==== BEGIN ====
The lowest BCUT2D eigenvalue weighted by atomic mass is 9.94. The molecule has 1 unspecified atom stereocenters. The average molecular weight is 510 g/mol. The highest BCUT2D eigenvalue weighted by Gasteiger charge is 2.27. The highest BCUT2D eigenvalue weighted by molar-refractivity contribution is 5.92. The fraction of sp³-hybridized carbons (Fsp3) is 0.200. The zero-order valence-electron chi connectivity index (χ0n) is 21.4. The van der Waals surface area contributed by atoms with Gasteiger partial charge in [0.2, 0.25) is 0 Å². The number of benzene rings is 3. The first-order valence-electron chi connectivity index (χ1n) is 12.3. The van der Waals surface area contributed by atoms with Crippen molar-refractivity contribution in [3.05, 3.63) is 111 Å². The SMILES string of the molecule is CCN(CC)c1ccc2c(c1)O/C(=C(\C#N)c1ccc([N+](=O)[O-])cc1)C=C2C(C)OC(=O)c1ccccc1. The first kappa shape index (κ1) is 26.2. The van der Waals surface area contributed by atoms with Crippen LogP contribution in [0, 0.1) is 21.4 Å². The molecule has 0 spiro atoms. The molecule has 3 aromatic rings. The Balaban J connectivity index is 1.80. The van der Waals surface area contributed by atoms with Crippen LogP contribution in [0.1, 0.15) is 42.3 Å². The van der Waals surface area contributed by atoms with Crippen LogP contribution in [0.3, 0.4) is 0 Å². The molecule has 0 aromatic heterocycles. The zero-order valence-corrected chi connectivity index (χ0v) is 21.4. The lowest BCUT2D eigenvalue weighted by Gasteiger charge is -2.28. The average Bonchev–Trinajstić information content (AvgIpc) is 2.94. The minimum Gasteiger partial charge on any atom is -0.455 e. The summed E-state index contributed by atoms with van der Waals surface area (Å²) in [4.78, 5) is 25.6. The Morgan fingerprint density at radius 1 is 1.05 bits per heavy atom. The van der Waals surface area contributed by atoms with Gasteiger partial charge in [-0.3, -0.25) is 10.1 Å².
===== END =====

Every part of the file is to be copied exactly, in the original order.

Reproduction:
The lowest BCUT2D eigenvalue weighted by atomic mass is 9.94. The molecule has 1 unspecified atom stereocenters. The average molecular weight is 510 g/mol. The highest BCUT2D eigenvalue weighted by Gasteiger charge is 2.27. The highest BCUT2D eigenvalue weighted by molar-refractivity contribution is 5.92. The fraction of sp³-hybridized carbons (Fsp3) is 0.200. The zero-order valence-electron chi connectivity index (χ0n) is 21.4. The van der Waals surface area contributed by atoms with Gasteiger partial charge in [0.2, 0.25) is 0 Å². The number of benzene rings is 3. The first-order valence-electron chi connectivity index (χ1n) is 12.3. The van der Waals surface area contributed by atoms with Crippen molar-refractivity contribution in [3.05, 3.63) is 111 Å². The SMILES string of the molecule is CCN(CC)c1ccc2c(c1)O/C(=C(\C#N)c1ccc([N+](=O)[O-])cc1)C=C2C(C)OC(=O)c1ccccc1. The first kappa shape index (κ1) is 26.2. The van der Waals surface area contributed by atoms with Crippen LogP contribution in [0, 0.1) is 21.4 Å². The molecule has 0 spiro atoms. The molecule has 3 aromatic rings. The Balaban J connectivity index is 1.80. The van der Waals surface area contributed by atoms with Crippen LogP contribution in [0.1, 0.15) is 42.3 Å². The van der Waals surface area contributed by atoms with Crippen LogP contribution in [0.3, 0.4) is 0 Å². The molecule has 0 aromatic heterocycles. The zero-order valence-corrected chi connectivity index (χ0v) is 21.4. The lowest BCUT2D eigenvalue weighted by Gasteiger charge is -2.28. The average Bonchev–Trinajstić information content (AvgIpc) is 2.94. The minimum Gasteiger partial charge on any atom is -0.455 e. The summed E-state index contributed by atoms with van der Waals surface area (Å²) in [4.78, 5) is 25.6. The Morgan fingerprint density at radius 1 is 1.05 bits per heavy atom. The van der Waals surface area contributed by atoms with Gasteiger partial charge in [-0.3, -0.25) is 10.1 Å².